DAR ES SALAAM (Reuters) - Tanzania's power utility said on Friday it had started to restore electricity to parts of the country after the East African nation was hit by a country-wide blackout on Thursday morning.
"Efforts are ongoing to make sure that power supply is restored to all parts of the country," the state-run Tanzania Electric Supply Company (TANESCO) said in a statement.
TANESCO apologised for the power outage, but did not explain what caused a "technical glitch" in the national power grid that left the region's No. 3 economy in a blackout that lasted more than 12 hours on Thursday.
Power was restored in many parts of commercial capital Dar es Salaam late on Thursday.
TANESCO said it had also restored electricity in the administrative capital Dodoma, as well as Iringa region in the centre and Tanga in the north east.
Partial blackouts occur regularly in Tanzania, which relies on hydro, natural gas and heavy fuel oil to generate electricity. Many businesses use power generators as backups, pushing up their operating costs.
Tanzania's energy infrastructure has suffered from decades of underinvestment, neglect and corruption allegations, and investors have long complained the lack of reliable power hurts business there.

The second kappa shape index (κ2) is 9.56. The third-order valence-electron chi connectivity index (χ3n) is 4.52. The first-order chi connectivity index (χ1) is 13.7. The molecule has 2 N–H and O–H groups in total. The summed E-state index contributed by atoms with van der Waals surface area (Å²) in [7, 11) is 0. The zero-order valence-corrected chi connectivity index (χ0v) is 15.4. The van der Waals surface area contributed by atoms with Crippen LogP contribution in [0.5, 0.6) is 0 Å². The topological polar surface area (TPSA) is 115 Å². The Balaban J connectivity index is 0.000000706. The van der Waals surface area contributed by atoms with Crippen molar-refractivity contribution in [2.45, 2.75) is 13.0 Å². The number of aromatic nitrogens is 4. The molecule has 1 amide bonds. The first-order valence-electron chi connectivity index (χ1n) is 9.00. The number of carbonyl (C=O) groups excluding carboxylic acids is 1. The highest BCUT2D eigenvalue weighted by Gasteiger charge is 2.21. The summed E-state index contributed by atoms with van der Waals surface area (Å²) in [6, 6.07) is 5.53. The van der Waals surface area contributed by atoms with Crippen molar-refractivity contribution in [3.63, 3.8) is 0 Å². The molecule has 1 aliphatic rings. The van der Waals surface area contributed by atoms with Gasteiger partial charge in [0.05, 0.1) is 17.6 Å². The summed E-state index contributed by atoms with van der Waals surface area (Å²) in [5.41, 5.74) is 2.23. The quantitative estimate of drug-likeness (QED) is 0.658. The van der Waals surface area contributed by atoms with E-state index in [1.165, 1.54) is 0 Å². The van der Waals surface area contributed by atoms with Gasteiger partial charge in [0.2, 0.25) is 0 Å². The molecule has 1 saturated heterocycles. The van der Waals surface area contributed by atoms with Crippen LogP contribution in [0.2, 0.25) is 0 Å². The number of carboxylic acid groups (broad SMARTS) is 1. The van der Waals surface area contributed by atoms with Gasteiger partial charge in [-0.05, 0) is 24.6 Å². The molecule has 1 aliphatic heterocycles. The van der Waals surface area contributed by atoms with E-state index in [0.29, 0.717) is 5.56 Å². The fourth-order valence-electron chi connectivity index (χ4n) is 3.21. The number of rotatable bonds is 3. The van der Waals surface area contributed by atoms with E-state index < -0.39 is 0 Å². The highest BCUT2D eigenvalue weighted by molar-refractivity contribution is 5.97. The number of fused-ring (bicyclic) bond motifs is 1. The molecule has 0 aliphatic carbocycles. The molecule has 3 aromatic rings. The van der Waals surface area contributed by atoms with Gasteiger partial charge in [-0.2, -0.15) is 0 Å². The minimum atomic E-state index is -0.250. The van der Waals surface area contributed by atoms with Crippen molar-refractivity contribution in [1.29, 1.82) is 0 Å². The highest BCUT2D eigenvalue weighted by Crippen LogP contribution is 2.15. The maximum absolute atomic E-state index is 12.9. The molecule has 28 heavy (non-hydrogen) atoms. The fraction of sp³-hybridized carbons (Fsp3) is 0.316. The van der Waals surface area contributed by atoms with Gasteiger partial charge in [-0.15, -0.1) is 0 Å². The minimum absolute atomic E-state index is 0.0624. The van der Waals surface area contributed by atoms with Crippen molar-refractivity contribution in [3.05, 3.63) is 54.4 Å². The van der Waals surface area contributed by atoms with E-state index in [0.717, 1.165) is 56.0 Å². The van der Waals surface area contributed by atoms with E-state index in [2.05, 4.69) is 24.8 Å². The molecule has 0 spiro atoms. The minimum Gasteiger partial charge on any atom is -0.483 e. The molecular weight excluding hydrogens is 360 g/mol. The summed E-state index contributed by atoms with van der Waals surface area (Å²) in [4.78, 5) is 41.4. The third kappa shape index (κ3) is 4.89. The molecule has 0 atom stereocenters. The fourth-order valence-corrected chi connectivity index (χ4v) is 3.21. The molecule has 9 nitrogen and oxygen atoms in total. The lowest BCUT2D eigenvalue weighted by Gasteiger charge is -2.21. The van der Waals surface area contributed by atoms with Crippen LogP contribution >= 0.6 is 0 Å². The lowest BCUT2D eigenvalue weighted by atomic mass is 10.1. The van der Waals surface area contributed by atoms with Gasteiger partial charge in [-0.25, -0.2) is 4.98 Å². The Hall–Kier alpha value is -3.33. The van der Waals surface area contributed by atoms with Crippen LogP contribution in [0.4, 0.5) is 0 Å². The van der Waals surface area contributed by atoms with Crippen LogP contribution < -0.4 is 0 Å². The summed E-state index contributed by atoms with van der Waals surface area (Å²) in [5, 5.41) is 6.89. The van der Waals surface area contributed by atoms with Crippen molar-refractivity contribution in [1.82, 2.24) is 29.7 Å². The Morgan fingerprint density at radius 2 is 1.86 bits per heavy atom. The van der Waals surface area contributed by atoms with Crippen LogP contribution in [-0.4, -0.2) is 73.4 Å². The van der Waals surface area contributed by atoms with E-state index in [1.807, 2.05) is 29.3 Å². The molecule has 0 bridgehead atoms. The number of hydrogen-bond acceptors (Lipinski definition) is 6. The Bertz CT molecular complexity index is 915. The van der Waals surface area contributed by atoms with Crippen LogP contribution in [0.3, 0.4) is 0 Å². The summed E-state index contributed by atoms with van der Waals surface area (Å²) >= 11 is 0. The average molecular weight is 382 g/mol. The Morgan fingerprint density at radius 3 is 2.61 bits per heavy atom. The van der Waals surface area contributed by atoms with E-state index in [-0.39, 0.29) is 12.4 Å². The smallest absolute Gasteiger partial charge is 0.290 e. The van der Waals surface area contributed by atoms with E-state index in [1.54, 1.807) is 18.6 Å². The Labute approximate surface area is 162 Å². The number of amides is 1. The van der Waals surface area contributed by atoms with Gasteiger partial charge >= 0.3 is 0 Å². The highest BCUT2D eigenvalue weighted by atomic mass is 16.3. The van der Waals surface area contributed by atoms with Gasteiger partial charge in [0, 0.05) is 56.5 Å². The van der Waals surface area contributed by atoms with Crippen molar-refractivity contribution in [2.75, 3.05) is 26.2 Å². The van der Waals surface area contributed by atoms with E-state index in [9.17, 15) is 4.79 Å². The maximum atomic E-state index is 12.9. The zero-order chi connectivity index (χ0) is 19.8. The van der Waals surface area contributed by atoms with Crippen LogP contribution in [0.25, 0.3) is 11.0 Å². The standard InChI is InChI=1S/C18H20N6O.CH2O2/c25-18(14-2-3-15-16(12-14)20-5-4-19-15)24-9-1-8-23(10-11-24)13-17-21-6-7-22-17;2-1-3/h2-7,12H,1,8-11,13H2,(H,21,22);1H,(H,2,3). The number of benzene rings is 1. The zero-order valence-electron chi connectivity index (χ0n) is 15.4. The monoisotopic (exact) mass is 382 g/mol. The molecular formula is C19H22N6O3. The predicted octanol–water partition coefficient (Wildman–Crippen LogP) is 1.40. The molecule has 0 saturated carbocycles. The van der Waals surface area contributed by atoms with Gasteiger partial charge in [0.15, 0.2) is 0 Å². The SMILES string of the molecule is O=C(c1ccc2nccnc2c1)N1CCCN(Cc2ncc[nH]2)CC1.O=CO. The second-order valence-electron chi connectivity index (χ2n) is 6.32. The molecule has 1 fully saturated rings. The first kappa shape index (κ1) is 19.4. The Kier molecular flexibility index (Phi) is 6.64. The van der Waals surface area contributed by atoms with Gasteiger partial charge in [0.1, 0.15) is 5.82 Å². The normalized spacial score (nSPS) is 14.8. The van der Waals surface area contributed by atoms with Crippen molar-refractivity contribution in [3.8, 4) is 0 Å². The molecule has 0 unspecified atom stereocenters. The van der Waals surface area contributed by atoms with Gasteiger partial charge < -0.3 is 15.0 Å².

President John Magufuli is pushing a major hydropower project at Stiegler’s Gorge in the UNESCO-designated Selous Game Reserve to help tackle chronic electricity shortages.
The project would more than double the country's current power generation capacity of around 1,500 megawatts (MW). The government has not said how much the project would cost or how it would raise financing, but wants it completed within three years.
Tanzania aims to boost power generation capacity to 10,000 MW over the next decade by also using some of its vast natural gas and coal reserves.
(Reporting by Fumbuka Ng'wanakilala; Editing by George Obulutsa and Mark Potter)